The family feud that means Mickey Rooney's body is still unclaimed
The death of Mickey Rooney earlier this week at the age of 93 has reinvigorated the shocking feud between the late actor and members of his family, littered as it is with claims of physical and mental abuse, and accusations of huge sums of money going missing.
The rift means that currently, Rooney's body remains unclaimed at the mortuary of the Forest Lawn Cemetery in Los Angeles, according to reports.
Rooney's eighth wife Jan, also known as Jan Chamberlain - the former nightclub singer he married in 1978 - and her son Christopher Aber had reportedly attempted to remove his body from the mortuary, according to the Los Angeles Times, to be buried in the plot next to Chamberlain's.
But they were refused, after court papers said it would have been against his wishes. A lawyer for Rooney said that being buried near to Aber in their family plot would be 'the cruelest indignity'.
[Mickey Rooney died with just £11,000 and cut family from will]
The move paints an ugly picture of the dealings between Rooney and his family, which was first brought to light in 2011, when Rooney filed a lawsuit and a restraining order against his wife and Christopher, who had acted as his personal assistant for 30 years.
It claimed that Aber had been syphoning off money from the actor for many years, and that he 'threatens, intimidates, bullies and harasses Mickey'.
It's thought that Aber had installed himself as the treasurer of Rooney's production company Densmore Productions, which had allowed him control of the actor's purse strings and live a lavish lifestyle, buying houses and expensive cars, while telling the actor he was broke.
It's also alleged that Aber witheld food and medication from the actor, and failed to pay his mortgage and taxes for him.
Rooney's attorney Michael Augustine said: “We had evidence that he had stolen $8 million [over the years], but we knew that we were not going to collect it. Aber didn't sock money away, he put it up his nose.”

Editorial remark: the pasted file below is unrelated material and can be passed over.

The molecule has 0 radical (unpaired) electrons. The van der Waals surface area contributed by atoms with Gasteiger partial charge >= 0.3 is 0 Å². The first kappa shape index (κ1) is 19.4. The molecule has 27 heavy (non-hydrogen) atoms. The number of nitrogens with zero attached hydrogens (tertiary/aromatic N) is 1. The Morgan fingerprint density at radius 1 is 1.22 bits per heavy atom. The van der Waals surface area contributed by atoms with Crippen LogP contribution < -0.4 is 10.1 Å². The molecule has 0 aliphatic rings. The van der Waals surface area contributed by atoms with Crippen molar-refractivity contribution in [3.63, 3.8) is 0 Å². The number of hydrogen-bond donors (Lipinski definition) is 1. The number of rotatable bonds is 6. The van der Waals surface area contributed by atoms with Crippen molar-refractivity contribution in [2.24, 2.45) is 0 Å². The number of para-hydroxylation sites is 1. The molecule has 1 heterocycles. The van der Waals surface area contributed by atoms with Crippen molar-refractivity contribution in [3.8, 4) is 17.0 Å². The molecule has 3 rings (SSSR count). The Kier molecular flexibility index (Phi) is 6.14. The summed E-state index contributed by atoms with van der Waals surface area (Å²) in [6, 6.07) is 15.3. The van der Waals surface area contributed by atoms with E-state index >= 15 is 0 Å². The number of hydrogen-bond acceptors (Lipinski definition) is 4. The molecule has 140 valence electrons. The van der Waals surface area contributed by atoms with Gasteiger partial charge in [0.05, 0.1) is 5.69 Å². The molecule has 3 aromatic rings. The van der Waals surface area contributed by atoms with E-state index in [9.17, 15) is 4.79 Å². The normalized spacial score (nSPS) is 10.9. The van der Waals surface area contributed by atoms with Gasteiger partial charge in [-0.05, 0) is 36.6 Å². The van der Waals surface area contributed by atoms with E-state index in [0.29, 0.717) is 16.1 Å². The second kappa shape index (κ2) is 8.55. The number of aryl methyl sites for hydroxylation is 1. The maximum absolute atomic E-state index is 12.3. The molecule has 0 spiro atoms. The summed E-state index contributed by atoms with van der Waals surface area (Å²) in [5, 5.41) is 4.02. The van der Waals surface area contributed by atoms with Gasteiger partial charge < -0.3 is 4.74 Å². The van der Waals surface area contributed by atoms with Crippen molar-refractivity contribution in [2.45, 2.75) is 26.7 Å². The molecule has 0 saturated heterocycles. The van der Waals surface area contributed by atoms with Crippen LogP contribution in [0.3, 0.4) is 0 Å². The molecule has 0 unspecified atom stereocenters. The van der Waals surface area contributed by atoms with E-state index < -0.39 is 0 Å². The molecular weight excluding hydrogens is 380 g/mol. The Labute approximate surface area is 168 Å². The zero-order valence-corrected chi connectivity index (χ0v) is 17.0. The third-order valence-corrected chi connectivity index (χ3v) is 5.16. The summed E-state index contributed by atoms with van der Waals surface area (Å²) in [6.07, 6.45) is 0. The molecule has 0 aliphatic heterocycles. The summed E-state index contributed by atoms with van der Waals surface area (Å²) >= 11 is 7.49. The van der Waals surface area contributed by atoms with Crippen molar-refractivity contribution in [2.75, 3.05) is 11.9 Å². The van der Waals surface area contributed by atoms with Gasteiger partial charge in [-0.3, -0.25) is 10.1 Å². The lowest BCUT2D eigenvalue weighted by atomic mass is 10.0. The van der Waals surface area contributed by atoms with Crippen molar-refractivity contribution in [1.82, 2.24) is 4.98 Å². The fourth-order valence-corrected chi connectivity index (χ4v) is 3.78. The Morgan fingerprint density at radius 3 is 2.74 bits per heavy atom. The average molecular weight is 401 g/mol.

[Mickey Rooney: 10 things you might not know]
Aber, who is now bankrupt, has strongly denied any wrong-doing, and has lashed out instead at his brother Mark, who with his wife Charlene looked after Rooney for the last years of his life at their rented apartment in Studio City, Los Angeles, accusing him of stealing and selling some of Rooney's possessions on eBay.
“I caught him,” Aber told the Hollywood Reporter. “And then, in order to defuse [the situation], he got a restraining order on me and told Mickey that I did it.
“My brother, whom [Rooney] died in front of, didn't even have the decency to call my mom [upon Rooney’s death].”
Indeed, Jan Rooney claims that the first she heard of Rooney's death was when she was called from celebrity gossip site TMZ.
Aber has even suggested that Mark was guilty of negligence, and accused him of keeping the actor 'a hostage'.
“Well, he choked on his own food when he died, that’s how he died, they should have been looking after him. No-one was there to pat him on the back? I found out when I spoke to the doctors,” he said.
It's been reported that Rooney died after suffering breathing problems following an afternoon nap.
[Mickey Rooney, legendary actor, dies at 93]
Countering, Augustine said: “[Mark and Charlene] have done every conceivable thing for Mickey - and mostly without compensation, because Mickey didn't have enough money. When Mickey had the money to pay them, he gave them a modest stipend.”
Augustine has told of evidence of physical abuse against the actor too, while he lived with his wife.
“Mickey had a tooth knocked out, he had a black eye, he ostensibly fell down the stairs. So Mickey, I felt, was physically in peril,” he said.
“In July 2012, I moved Mickey away. All of a sudden, Mickey's appearance and everything about Mickey improved. He started working again and he was doing much better.”
After Rooney appointed Augustine in 2011, the actor appeared at a hearing of the Senate Special Committee on Ageing in Washington, giving testimony of his experiences, saying that the Abers had made his life 'unbearable'.
In an emotional speech, he said: “I felt trapped, scared, used and frustrated. Because of your love for other family members, you might feel hesitant to come forward, but I want to tell you this: You are not alone and you have nothing to be ashamed of.
“If elder abuse happened to me, it can happen to anyone. I want you to know you deserve better.”
Mark Rooney and his wife were named the sole benefactors of Rooney's estate, which amounted to just £11,000 for a lifetime's work in the movies. At one time Rooney was the highest-paid actor in Hollywood.
Augustine also spoke for the plans for Rooney's funeral. Rooney had said that he wanted to be buried at a veterans cemetery or at a Hollywood cemetery next to other actors.
“There will probably be a family-only ceremony, to which [Jan] will be invited, along with his [biological] children [and Mark and Charlene Aber],” he told THR.
As to whether the Christopher Aber would be invited, he added: “I would say no. Jan, yes, but Chris and Christina are thieves. You want to quote me on that, be my guest. They can sue me. F**k 'em.
“They're not in the same category as a wife of 30-some years. She made a bad choice but, in her defense, it's pretty difficult when you're between your son and your husband.”